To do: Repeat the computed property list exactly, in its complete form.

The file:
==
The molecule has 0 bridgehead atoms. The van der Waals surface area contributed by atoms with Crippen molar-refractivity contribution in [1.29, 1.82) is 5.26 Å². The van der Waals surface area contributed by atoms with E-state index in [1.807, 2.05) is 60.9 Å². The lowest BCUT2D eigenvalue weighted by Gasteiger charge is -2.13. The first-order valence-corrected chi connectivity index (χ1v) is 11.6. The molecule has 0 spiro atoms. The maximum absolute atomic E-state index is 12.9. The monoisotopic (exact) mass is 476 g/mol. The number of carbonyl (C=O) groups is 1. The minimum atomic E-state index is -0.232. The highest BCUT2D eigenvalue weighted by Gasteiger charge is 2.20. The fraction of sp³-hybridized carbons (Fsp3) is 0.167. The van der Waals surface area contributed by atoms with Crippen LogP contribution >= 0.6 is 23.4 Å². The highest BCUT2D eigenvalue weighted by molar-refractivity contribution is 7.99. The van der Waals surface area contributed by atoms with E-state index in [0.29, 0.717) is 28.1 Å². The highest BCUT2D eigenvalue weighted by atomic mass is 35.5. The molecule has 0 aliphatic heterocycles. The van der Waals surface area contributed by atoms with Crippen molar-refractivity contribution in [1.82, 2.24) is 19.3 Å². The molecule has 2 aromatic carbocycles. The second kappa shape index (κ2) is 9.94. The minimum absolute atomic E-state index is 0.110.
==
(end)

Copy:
The molecule has 0 bridgehead atoms. The van der Waals surface area contributed by atoms with Crippen molar-refractivity contribution in [1.29, 1.82) is 5.26 Å². The van der Waals surface area contributed by atoms with E-state index in [1.807, 2.05) is 60.9 Å². The lowest BCUT2D eigenvalue weighted by Gasteiger charge is -2.13. The first-order valence-corrected chi connectivity index (χ1v) is 11.6. The molecule has 0 spiro atoms. The maximum absolute atomic E-state index is 12.9. The monoisotopic (exact) mass is 476 g/mol. The number of carbonyl (C=O) groups is 1. The minimum atomic E-state index is -0.232. The highest BCUT2D eigenvalue weighted by Gasteiger charge is 2.20. The fraction of sp³-hybridized carbons (Fsp3) is 0.167. The van der Waals surface area contributed by atoms with Crippen LogP contribution >= 0.6 is 23.4 Å². The highest BCUT2D eigenvalue weighted by molar-refractivity contribution is 7.99. The van der Waals surface area contributed by atoms with E-state index in [0.29, 0.717) is 28.1 Å². The highest BCUT2D eigenvalue weighted by atomic mass is 35.5. The molecule has 0 aliphatic heterocycles. The van der Waals surface area contributed by atoms with Crippen molar-refractivity contribution in [1.82, 2.24) is 19.3 Å². The molecule has 2 aromatic carbocycles. The second kappa shape index (κ2) is 9.94. The minimum absolute atomic E-state index is 0.110.